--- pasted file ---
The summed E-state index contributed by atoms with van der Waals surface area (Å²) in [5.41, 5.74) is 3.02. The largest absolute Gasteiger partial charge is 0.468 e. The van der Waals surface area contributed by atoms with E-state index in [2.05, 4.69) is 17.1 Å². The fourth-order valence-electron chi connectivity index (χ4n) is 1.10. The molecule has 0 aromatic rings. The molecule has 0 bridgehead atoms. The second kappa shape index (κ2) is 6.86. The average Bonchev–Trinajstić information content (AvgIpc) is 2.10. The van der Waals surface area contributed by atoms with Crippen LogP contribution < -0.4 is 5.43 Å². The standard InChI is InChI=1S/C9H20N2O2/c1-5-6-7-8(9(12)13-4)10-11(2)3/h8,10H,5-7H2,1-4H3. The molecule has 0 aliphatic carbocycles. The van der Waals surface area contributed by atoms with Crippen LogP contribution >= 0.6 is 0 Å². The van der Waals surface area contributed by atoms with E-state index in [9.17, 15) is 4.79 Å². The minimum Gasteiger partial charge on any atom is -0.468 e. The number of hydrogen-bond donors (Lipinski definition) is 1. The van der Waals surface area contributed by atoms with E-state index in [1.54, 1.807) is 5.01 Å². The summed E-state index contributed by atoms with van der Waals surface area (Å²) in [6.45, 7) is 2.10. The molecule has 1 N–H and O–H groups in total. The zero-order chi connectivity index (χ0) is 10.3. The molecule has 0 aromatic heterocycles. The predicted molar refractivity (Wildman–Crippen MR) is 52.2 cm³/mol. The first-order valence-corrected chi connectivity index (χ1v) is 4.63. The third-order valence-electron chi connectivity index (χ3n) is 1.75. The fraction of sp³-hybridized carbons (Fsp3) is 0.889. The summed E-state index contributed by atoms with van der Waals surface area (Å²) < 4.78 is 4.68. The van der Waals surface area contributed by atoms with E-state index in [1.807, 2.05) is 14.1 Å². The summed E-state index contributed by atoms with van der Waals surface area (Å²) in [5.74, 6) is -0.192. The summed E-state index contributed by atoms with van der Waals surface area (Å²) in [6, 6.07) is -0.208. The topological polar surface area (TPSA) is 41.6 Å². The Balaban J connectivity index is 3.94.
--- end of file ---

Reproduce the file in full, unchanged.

The summed E-state index contributed by atoms with van der Waals surface area (Å²) in [5.41, 5.74) is 3.02. The largest absolute Gasteiger partial charge is 0.468 e. The van der Waals surface area contributed by atoms with E-state index in [2.05, 4.69) is 17.1 Å². The fourth-order valence-electron chi connectivity index (χ4n) is 1.10. The molecule has 0 aromatic rings. The molecule has 0 bridgehead atoms. The second kappa shape index (κ2) is 6.86. The average Bonchev–Trinajstić information content (AvgIpc) is 2.10. The van der Waals surface area contributed by atoms with Crippen LogP contribution < -0.4 is 5.43 Å². The standard InChI is InChI=1S/C9H20N2O2/c1-5-6-7-8(9(12)13-4)10-11(2)3/h8,10H,5-7H2,1-4H3. The molecule has 0 aliphatic carbocycles. The van der Waals surface area contributed by atoms with Crippen LogP contribution >= 0.6 is 0 Å². The van der Waals surface area contributed by atoms with E-state index in [9.17, 15) is 4.79 Å². The minimum Gasteiger partial charge on any atom is -0.468 e. The number of hydrogen-bond donors (Lipinski definition) is 1. The van der Waals surface area contributed by atoms with E-state index in [1.54, 1.807) is 5.01 Å². The summed E-state index contributed by atoms with van der Waals surface area (Å²) in [6.45, 7) is 2.10. The molecule has 1 N–H and O–H groups in total. The zero-order chi connectivity index (χ0) is 10.3. The molecule has 0 aromatic heterocycles. The predicted molar refractivity (Wildman–Crippen MR) is 52.2 cm³/mol. The first-order valence-corrected chi connectivity index (χ1v) is 4.63. The third-order valence-electron chi connectivity index (χ3n) is 1.75. The fraction of sp³-hybridized carbons (Fsp3) is 0.889. The summed E-state index contributed by atoms with van der Waals surface area (Å²) < 4.78 is 4.68. The van der Waals surface area contributed by atoms with E-state index in [1.807, 2.05) is 14.1 Å². The summed E-state index contributed by atoms with van der Waals surface area (Å²) in [5.74, 6) is -0.192. The summed E-state index contributed by atoms with van der Waals surface area (Å²) in [6, 6.07) is -0.208. The topological polar surface area (TPSA) is 41.6 Å². The Balaban J connectivity index is 3.94.